There are only nine years left until the deadline for delivering the Sustainable Development Goals (SDGs).
At the moment we are falling short of achieving them, despite significant efforts by national governments, international donors, INGOs and hundreds of thousands of communities around the world.
Every one of us must remain laser focused on these vital goals. This is why the imminent release of the UK Government’s International Development Strategy matters. Despite the blow to the UK’s reputation and the harm done to communities living in extreme poverty following the cuts to the aid budget, the UKs role as a key player in the fight against extreme poverty and inequality can and must be maintained. But it requires us all to rethink the way we see development – to put power in the hands of people to determine their own futures and increase efforts to create systems that support better global decision making overall.
In July, Bond shared 31 key recommendations and principles that should underpin the new International Development Strategy (IDS). A “golden thread” linking many of the recommendations is the principle of self determination for local people – allowing them to make decisions to improve their futures. Locally led development places decisions about a person’s life and life chances in their hands, or as close to their sphere of influence as possible. The working definition for locally led development adopted by Bond is “initiatives owned and led by people in their own context”.
It’s an eminently sensible principle and practice, which has somehow got lost in so much of international development, humanitarian and peacebuilding work. And yet it is already in the UK government’s promise to “leave no-one behind” in 2015. It is enshrined in the 2016 Grand Bargain agreement launched at the World Humanitarian Summit in Istanbul in 2016. And more recently it is the cornerstone of a 2021 OECD agreement to support civil society, which is binding on all OECD-DAC members. Supporting locally led development is not only the morally and ethically right thing to do; it is also the most cost effective, impactful and sustainable thing to do.
As the Bond report says, “To achieve the Grand Bargain commitments requires the UK government to fundamentally change the way it delivers Official Development Assistance (ODA), works with local communities and engages civil society. The UK government would need to relinquish its power and let local civil society lead. This starts with the UK government recognising that the power imbalances rooted in its colonial history still shape its development policy and practices. These imbalances have resulted in communities and Civil Society Organisations (CSOs) being left out of decision-making, having their knowledge undervalued and being outcompeted for funds. The IDS is an opportunity to demonstrate that the UK is moving away from the idea of passive ‘beneficiaries’ to actors who are whole and resourceful.”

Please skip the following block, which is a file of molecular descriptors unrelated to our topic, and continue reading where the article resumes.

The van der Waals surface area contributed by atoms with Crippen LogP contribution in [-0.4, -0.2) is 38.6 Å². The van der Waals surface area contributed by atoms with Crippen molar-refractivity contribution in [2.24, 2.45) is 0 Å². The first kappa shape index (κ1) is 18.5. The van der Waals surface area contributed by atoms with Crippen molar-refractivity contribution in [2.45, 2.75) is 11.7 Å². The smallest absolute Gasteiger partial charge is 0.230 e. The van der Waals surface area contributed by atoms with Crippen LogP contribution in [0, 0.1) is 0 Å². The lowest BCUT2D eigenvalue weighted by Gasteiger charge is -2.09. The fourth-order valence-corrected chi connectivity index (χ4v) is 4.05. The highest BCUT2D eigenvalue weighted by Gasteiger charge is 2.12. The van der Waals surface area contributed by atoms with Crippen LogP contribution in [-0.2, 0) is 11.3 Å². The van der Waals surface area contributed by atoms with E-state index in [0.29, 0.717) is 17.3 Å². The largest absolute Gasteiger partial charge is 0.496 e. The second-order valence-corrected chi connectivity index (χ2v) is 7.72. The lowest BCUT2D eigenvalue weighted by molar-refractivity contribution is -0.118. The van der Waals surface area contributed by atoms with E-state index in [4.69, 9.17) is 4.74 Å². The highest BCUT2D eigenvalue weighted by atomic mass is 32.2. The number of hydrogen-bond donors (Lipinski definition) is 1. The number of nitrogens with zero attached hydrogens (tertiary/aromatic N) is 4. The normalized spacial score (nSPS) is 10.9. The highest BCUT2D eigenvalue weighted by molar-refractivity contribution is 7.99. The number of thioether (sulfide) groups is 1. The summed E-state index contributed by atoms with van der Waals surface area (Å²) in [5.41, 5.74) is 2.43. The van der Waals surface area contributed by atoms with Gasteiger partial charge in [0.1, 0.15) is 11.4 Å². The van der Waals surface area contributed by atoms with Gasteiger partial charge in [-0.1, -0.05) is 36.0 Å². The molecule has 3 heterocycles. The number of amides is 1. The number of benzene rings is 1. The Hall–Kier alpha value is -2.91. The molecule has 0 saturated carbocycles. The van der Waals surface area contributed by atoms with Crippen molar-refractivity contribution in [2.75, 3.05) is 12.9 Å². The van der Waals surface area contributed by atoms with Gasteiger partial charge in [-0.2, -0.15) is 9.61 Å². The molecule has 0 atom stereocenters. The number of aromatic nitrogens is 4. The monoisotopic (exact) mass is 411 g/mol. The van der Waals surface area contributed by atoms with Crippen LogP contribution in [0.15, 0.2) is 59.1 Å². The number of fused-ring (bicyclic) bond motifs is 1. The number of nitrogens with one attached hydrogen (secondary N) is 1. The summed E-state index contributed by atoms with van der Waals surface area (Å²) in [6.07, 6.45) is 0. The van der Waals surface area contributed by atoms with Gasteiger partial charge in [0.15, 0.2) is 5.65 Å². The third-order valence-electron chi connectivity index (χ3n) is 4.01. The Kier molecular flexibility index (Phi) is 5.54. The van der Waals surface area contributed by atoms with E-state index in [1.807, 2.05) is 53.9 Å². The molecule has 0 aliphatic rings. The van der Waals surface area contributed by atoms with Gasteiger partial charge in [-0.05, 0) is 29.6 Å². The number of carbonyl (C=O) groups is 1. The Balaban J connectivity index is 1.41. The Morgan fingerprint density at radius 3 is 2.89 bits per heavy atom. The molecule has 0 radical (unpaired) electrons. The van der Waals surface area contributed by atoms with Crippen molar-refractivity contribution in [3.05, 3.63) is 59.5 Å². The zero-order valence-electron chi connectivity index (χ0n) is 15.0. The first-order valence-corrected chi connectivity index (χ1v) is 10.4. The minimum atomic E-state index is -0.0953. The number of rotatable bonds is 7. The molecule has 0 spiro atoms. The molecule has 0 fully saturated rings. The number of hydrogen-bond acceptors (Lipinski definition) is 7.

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This might seem like a radical proposition for some within government, but even a cursory analysis of the benefits and outcomes for Foreign, Commonwealth and Development Office’s (FCDO) own targets would show why such an approach could be transformational. Communities and local groups who have a say in how funds are spent and how priorities are set are more likely to feel greater ownership of the outcomes and find solutions to problems that arise. They are more likely to think about the sustainability of these efforts and hold duty bearers to account when their own governments fail them. Rights are strengthened and communities are strengthened when development is locally led.
So what might that mean in practice? It means setting a goal to decentralise development decisions to the relevant national entities and local communities. It means new partnerships with local NGOs and different ways of measuring success. It means new, flexible funding mechanisms for local organisations and budget support to allow countries to strengthen their public sector and their support systems. It means taking opportunities to reform the wider system too. The IDS is designed to take a whole of government approach and this is a chance to use diplomacy, trade and other tools to reform international institutions to support a fairer economy and a more open and equitable society.
If the FCDO is committed to value for money, open societies, effective aid and equity for the world’s most marginalised people, it must place locally led development at the heart of its new International Development Strategy. This is a truly sustainable, fair and bold approach that the UK public would recognise and be proud of.